“In many places it was necessary for the common to grow very quickly,” Starostin said. Fortune, explaining that acquiring a single property in a new market requires developing entirely new staff and marketing operations. “And when you multiply that by 20… it becomes a pretty expensive trip. My opinion is that to scale this type of business, it simply takes more time.”

Bovone, Habyt’s chief executive, told Bloomberg that Common’s bankruptcy was related to the company’s contracts and businesses, as well as increased interest rate pressure.

This is not the first time Outpost has stepped in to manage the contracts of a former competitor. He took over some of Bedly’s sublease deals in Manhattan and New Jersey when the company closed in 2019, and did the same when German company Quarters filed for bankruptcy in 2021.

Like Common, Quarters failed despite his success in raising venture capital. Medici Living Group raised $300 million for its German subsidiary to expand in the United States in 2019.

“Venture capital is not doing very well with real estate, because we see demands growing in about 10 or 15 different markets quite quickly,” Starostin said. “So I think those companies failed because they were required to grow too quickly in too many different markets, and that’s very difficult to do in real estate.”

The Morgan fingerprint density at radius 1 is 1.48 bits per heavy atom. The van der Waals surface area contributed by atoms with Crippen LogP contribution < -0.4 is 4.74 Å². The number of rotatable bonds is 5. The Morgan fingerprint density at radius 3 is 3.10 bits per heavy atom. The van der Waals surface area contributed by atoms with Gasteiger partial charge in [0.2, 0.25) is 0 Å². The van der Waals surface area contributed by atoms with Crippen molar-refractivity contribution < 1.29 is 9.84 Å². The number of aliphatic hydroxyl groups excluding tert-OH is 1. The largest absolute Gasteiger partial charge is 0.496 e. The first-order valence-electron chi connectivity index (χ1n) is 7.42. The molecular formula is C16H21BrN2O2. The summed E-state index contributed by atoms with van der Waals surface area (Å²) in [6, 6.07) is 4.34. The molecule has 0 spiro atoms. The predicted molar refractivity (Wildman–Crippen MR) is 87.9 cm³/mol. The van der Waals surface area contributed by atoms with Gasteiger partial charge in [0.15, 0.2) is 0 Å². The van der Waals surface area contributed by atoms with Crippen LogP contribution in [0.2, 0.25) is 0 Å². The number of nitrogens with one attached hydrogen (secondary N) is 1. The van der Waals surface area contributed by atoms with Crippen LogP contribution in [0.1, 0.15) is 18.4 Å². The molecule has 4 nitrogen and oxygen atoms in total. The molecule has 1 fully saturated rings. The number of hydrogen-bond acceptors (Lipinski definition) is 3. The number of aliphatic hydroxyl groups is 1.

Clara Arroyave is the CEO of Co-Living Cashflow, a platform to buy, sell and invest in co-living properties. While she said she was upset by the news about Common earlier this month, she also said it wasn’t surprising considering the amount of investment put into the company’s expansion.

“When you raise venture capital, you’re pressured to grow and deliver very quickly,” said Arroyave, who founded and ran a co-living company in Boston before it closed during the pandemic. “And many times they pressure you to expand your number of rooms, your demand or your market, and you continue to grow without profitability or with very high general costs.”

Unlike other prominent competitors that have failed, Starostin said Fortune that Outpost has decided to concentrate its operations (and expansion plans) in New York, where the company has already established staff and marketing networks.